Building A PPM Panel: How Nielsen Does It


Have you ever wondered how radio, television and other media outlets decide what shows to broadcast or to cancel? 

That’s the opening pitch in a letter randomly received last week at a Delray Beach, Fla., household from Nielsen. This household has been selected to participate “along with a few other households in your area” in an “important research study.”

This is how the nation’s dominant source of media consumption data and ratings seeks out its PPM panelists. There’s also a thank you for considering Nielsen’s request: Two $1 bills.

The letter, addressed to “Delray Beach Area Household,” requests that an adult take “just a few minutes” to complete a short survey, which appears on back of the double-sided letter. Nielsen even provides a self-addressed stamped envelope and promises that it will send $5 in cash once the completed survey is received.

“Because we are a professional research company,” Nielsen Chief Research Officer Mainak Mazumdar writes, “you can be assured we will never try to sell you anything and we respect your privacy.”

What does Nielsen ask in this first query to a random household?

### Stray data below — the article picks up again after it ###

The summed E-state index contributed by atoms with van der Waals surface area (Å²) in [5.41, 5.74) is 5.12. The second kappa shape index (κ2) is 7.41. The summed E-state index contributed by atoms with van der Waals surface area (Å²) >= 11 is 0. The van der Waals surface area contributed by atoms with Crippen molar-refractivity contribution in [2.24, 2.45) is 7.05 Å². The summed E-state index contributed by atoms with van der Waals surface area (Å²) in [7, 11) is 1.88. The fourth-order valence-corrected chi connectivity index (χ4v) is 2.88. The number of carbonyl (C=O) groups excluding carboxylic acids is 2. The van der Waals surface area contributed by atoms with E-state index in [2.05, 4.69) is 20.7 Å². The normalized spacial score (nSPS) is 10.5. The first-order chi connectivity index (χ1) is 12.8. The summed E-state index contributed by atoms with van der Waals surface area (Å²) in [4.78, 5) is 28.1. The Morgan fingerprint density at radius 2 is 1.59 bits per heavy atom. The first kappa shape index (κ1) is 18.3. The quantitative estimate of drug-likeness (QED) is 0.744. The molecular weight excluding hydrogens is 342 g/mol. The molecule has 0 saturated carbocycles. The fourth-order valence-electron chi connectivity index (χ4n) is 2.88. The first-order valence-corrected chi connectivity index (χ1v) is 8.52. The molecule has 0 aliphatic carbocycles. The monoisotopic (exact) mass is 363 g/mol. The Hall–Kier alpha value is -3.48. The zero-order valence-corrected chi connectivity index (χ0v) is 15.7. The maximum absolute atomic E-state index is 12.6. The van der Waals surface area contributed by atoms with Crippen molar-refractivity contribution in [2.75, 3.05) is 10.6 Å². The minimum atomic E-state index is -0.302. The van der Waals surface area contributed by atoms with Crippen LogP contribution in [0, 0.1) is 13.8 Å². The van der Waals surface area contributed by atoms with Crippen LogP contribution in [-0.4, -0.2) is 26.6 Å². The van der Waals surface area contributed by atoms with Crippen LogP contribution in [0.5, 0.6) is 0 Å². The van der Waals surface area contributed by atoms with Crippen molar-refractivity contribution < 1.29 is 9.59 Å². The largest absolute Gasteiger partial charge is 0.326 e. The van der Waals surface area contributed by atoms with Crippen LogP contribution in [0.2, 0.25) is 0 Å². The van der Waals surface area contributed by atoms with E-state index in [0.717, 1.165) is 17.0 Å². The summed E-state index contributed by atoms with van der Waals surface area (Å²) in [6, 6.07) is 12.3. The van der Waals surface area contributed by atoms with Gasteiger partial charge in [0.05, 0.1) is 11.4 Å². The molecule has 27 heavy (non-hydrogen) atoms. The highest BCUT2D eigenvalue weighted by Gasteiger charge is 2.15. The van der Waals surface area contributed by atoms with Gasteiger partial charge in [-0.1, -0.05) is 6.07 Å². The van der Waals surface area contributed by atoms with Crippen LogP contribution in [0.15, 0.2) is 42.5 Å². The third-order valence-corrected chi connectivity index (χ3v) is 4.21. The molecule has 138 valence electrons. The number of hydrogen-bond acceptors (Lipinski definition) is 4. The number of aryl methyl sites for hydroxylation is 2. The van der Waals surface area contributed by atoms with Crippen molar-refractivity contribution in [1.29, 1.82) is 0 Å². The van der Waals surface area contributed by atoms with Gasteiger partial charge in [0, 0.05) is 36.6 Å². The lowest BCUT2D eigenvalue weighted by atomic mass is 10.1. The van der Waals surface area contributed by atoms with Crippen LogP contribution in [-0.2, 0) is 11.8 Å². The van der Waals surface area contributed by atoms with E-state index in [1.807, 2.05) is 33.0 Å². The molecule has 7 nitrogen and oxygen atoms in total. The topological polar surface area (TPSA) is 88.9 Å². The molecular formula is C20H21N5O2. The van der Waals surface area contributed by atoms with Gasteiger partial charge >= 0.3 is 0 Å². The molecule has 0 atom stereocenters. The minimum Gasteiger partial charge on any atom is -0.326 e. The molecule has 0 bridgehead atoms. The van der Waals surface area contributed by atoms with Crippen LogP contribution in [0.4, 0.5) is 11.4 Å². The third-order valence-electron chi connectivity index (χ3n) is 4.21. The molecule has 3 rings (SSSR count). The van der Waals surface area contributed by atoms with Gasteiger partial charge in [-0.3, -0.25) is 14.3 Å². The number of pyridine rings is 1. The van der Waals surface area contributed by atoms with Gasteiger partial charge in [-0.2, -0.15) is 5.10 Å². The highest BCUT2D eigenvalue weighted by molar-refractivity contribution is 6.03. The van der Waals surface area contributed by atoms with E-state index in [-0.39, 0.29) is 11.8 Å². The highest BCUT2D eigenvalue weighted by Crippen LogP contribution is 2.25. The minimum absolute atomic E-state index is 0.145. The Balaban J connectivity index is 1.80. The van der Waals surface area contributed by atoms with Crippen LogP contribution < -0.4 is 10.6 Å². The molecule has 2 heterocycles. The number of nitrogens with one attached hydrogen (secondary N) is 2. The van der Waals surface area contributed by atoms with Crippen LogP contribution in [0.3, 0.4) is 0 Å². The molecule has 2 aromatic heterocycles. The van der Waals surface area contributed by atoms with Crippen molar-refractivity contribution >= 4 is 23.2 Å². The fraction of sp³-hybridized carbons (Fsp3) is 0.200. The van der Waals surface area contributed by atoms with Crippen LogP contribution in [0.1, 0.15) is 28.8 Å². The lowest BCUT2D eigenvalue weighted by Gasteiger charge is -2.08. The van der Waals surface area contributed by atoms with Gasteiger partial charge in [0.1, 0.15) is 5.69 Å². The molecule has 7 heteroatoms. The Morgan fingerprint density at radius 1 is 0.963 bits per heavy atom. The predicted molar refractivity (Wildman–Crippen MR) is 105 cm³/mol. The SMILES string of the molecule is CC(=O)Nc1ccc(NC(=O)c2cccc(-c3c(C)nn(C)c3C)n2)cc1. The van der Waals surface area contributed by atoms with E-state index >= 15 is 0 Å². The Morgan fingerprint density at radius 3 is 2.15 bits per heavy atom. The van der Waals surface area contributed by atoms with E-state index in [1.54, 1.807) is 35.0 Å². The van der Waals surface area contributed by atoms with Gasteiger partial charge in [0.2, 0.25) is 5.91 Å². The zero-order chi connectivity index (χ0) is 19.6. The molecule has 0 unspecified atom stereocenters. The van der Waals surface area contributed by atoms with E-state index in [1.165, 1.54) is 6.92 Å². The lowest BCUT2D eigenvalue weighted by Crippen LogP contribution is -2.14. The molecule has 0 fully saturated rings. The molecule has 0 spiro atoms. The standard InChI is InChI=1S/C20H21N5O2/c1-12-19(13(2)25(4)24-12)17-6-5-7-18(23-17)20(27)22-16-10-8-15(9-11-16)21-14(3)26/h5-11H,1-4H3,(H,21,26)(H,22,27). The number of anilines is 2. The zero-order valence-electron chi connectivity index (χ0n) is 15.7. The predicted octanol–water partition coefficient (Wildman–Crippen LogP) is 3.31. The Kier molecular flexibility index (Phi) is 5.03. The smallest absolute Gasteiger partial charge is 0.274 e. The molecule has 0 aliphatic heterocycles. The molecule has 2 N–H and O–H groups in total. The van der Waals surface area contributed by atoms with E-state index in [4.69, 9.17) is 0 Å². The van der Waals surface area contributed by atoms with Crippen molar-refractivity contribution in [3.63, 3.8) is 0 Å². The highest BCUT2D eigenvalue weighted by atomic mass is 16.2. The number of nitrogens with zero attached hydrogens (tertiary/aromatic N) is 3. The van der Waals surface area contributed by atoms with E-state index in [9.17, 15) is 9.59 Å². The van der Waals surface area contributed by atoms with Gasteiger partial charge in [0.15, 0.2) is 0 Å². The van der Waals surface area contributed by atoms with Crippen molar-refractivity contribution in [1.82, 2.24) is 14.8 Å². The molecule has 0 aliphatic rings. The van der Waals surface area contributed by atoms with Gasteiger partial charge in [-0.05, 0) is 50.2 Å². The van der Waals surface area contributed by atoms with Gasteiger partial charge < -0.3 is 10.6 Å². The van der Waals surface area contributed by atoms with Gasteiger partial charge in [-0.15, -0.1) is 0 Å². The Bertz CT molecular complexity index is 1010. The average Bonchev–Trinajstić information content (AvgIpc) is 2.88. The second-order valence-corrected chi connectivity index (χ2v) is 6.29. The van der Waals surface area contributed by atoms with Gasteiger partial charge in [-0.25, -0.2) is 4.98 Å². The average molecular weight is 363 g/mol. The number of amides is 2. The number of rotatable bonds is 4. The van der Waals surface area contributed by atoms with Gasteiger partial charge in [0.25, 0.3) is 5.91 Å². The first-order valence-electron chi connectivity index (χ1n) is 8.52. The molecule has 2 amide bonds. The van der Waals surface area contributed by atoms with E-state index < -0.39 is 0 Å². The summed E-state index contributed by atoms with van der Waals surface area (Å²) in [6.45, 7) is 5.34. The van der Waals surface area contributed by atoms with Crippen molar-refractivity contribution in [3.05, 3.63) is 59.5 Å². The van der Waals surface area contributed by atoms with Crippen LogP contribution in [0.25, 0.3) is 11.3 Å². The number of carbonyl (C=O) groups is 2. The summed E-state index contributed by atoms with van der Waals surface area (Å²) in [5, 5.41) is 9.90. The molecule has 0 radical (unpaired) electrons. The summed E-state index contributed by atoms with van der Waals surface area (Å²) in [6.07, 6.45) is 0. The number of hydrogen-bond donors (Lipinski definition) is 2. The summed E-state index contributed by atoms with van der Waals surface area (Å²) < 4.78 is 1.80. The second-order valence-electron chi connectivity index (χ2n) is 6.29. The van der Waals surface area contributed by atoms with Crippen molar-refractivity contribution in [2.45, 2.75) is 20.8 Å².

First, Nielsen wants to know if the person who has received the letter has access to the internet. Nielsen does not elaborate on the question, meaning that one could theoretically have access only via a mobile device or, in limited instances, at a place of work.

The recipient is also asked if they have a cellphone and if they have a landline in the home.

The Delray Beach household, like many, responded “no,” thus skipping a question that asks, “When at home, how frequently does anyone answer the landline phone in your home?”

Then comes the standard question about employment, if any, at a radio, TV or cable company among anyone in the household, along with a question if the recipient is of Hispanic heritage. There’s also a question about race, and the number of people living in the household, and by age group.